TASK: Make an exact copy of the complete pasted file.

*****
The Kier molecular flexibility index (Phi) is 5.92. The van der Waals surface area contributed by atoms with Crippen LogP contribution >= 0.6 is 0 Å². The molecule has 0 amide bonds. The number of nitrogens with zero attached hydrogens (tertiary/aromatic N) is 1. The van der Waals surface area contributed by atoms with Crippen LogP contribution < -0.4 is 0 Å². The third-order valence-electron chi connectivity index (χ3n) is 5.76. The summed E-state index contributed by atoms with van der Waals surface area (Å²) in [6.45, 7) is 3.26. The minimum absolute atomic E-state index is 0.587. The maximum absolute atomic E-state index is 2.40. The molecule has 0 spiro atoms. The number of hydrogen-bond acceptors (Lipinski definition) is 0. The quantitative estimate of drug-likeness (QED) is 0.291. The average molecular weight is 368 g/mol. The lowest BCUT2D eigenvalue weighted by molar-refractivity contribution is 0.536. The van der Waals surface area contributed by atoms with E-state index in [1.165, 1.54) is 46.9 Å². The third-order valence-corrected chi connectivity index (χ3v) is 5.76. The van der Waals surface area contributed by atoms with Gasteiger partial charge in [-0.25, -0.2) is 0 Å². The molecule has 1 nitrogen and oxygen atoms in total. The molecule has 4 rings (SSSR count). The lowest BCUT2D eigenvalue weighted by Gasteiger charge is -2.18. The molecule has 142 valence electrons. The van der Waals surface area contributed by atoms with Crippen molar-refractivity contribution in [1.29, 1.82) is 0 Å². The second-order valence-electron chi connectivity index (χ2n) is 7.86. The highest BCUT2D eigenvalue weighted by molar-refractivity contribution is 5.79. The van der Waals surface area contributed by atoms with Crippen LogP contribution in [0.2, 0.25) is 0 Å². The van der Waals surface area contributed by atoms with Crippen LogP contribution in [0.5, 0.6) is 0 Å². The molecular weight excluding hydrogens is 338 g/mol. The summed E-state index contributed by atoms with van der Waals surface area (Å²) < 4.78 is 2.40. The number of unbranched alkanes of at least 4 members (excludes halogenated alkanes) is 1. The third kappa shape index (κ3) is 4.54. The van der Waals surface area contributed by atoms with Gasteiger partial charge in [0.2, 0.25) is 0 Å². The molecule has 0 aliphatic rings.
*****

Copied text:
The Kier molecular flexibility index (Phi) is 5.92. The van der Waals surface area contributed by atoms with Crippen LogP contribution >= 0.6 is 0 Å². The molecule has 0 amide bonds. The number of nitrogens with zero attached hydrogens (tertiary/aromatic N) is 1. The van der Waals surface area contributed by atoms with Crippen LogP contribution < -0.4 is 0 Å². The third-order valence-electron chi connectivity index (χ3n) is 5.76. The summed E-state index contributed by atoms with van der Waals surface area (Å²) in [6.45, 7) is 3.26. The minimum absolute atomic E-state index is 0.587. The maximum absolute atomic E-state index is 2.40. The molecule has 0 spiro atoms. The number of hydrogen-bond acceptors (Lipinski definition) is 0. The quantitative estimate of drug-likeness (QED) is 0.291. The average molecular weight is 368 g/mol. The lowest BCUT2D eigenvalue weighted by molar-refractivity contribution is 0.536. The van der Waals surface area contributed by atoms with E-state index in [1.165, 1.54) is 46.9 Å². The third-order valence-corrected chi connectivity index (χ3v) is 5.76. The van der Waals surface area contributed by atoms with Gasteiger partial charge in [-0.25, -0.2) is 0 Å². The molecule has 1 nitrogen and oxygen atoms in total. The molecule has 4 rings (SSSR count). The lowest BCUT2D eigenvalue weighted by Gasteiger charge is -2.18. The molecule has 142 valence electrons. The van der Waals surface area contributed by atoms with Crippen molar-refractivity contribution in [1.29, 1.82) is 0 Å². The second-order valence-electron chi connectivity index (χ2n) is 7.86. The highest BCUT2D eigenvalue weighted by molar-refractivity contribution is 5.79. The van der Waals surface area contributed by atoms with Crippen LogP contribution in [0.2, 0.25) is 0 Å². The van der Waals surface area contributed by atoms with Crippen LogP contribution in [0.5, 0.6) is 0 Å². The molecular weight excluding hydrogens is 338 g/mol. The summed E-state index contributed by atoms with van der Waals surface area (Å²) < 4.78 is 2.40. The number of unbranched alkanes of at least 4 members (excludes halogenated alkanes) is 1. The third kappa shape index (κ3) is 4.54. The van der Waals surface area contributed by atoms with Gasteiger partial charge in [0.2, 0.25) is 0 Å². The molecule has 0 aliphatic rings.